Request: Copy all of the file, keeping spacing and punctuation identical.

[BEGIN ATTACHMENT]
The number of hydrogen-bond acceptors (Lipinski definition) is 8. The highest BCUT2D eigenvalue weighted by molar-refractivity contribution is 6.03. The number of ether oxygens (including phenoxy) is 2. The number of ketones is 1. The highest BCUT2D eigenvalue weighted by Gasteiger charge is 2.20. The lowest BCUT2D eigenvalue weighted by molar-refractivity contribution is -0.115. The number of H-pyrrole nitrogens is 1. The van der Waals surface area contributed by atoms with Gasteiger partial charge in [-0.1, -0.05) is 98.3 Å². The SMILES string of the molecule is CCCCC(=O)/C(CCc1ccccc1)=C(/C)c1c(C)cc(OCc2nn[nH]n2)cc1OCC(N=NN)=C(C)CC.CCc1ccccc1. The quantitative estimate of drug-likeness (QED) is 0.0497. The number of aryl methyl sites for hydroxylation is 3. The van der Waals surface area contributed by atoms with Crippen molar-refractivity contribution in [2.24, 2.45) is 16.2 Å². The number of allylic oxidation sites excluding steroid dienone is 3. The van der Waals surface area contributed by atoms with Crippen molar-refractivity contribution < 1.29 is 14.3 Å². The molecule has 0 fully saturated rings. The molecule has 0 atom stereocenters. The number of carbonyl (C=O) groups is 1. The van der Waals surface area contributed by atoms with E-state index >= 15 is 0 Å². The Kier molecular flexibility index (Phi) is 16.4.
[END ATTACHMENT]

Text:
The number of hydrogen-bond acceptors (Lipinski definition) is 8. The highest BCUT2D eigenvalue weighted by molar-refractivity contribution is 6.03. The number of ether oxygens (including phenoxy) is 2. The number of ketones is 1. The highest BCUT2D eigenvalue weighted by Gasteiger charge is 2.20. The lowest BCUT2D eigenvalue weighted by molar-refractivity contribution is -0.115. The number of H-pyrrole nitrogens is 1. The van der Waals surface area contributed by atoms with Gasteiger partial charge in [-0.1, -0.05) is 98.3 Å². The SMILES string of the molecule is CCCCC(=O)/C(CCc1ccccc1)=C(/C)c1c(C)cc(OCc2nn[nH]n2)cc1OCC(N=NN)=C(C)CC.CCc1ccccc1. The quantitative estimate of drug-likeness (QED) is 0.0497. The number of aryl methyl sites for hydroxylation is 3. The van der Waals surface area contributed by atoms with Crippen molar-refractivity contribution in [2.24, 2.45) is 16.2 Å². The number of allylic oxidation sites excluding steroid dienone is 3. The van der Waals surface area contributed by atoms with Crippen molar-refractivity contribution < 1.29 is 14.3 Å². The molecule has 0 fully saturated rings. The molecule has 0 atom stereocenters. The number of carbonyl (C=O) groups is 1. The van der Waals surface area contributed by atoms with E-state index >= 15 is 0 Å². The Kier molecular flexibility index (Phi) is 16.4.